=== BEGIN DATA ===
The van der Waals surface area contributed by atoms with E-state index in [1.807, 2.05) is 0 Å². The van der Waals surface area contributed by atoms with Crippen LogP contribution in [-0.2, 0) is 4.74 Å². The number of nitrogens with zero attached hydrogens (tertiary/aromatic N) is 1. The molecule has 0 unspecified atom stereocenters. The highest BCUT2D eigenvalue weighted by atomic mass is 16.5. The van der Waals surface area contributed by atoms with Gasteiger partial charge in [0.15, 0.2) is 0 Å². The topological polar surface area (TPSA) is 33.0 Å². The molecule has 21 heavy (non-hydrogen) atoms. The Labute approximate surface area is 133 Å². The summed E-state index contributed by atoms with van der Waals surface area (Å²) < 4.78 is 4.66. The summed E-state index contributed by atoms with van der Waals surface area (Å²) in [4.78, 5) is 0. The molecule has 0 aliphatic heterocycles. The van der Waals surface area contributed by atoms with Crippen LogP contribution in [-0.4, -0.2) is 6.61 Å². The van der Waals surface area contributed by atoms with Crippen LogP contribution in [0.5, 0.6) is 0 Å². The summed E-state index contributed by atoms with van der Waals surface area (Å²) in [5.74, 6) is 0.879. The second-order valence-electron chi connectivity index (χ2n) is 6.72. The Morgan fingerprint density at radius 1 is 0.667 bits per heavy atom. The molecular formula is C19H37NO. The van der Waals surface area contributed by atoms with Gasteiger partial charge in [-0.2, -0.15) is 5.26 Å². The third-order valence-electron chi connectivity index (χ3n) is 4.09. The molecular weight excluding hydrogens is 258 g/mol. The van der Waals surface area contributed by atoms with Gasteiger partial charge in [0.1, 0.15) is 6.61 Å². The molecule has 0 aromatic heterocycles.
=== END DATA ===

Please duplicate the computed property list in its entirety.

The van der Waals surface area contributed by atoms with E-state index in [1.807, 2.05) is 0 Å². The van der Waals surface area contributed by atoms with Crippen LogP contribution in [-0.2, 0) is 4.74 Å². The number of nitrogens with zero attached hydrogens (tertiary/aromatic N) is 1. The molecule has 0 unspecified atom stereocenters. The highest BCUT2D eigenvalue weighted by atomic mass is 16.5. The van der Waals surface area contributed by atoms with Gasteiger partial charge in [0.15, 0.2) is 0 Å². The topological polar surface area (TPSA) is 33.0 Å². The molecule has 21 heavy (non-hydrogen) atoms. The Labute approximate surface area is 133 Å². The summed E-state index contributed by atoms with van der Waals surface area (Å²) < 4.78 is 4.66. The summed E-state index contributed by atoms with van der Waals surface area (Å²) in [4.78, 5) is 0. The molecule has 0 aliphatic heterocycles. The van der Waals surface area contributed by atoms with Crippen LogP contribution in [-0.4, -0.2) is 6.61 Å². The van der Waals surface area contributed by atoms with Crippen LogP contribution in [0.5, 0.6) is 0 Å². The summed E-state index contributed by atoms with van der Waals surface area (Å²) in [5.74, 6) is 0.879. The second-order valence-electron chi connectivity index (χ2n) is 6.72. The Morgan fingerprint density at radius 1 is 0.667 bits per heavy atom. The molecular formula is C19H37NO. The van der Waals surface area contributed by atoms with Gasteiger partial charge in [-0.2, -0.15) is 5.26 Å². The third-order valence-electron chi connectivity index (χ3n) is 4.09. The molecular weight excluding hydrogens is 258 g/mol. The van der Waals surface area contributed by atoms with Gasteiger partial charge in [0.1, 0.15) is 6.61 Å². The molecule has 0 aromatic heterocycles.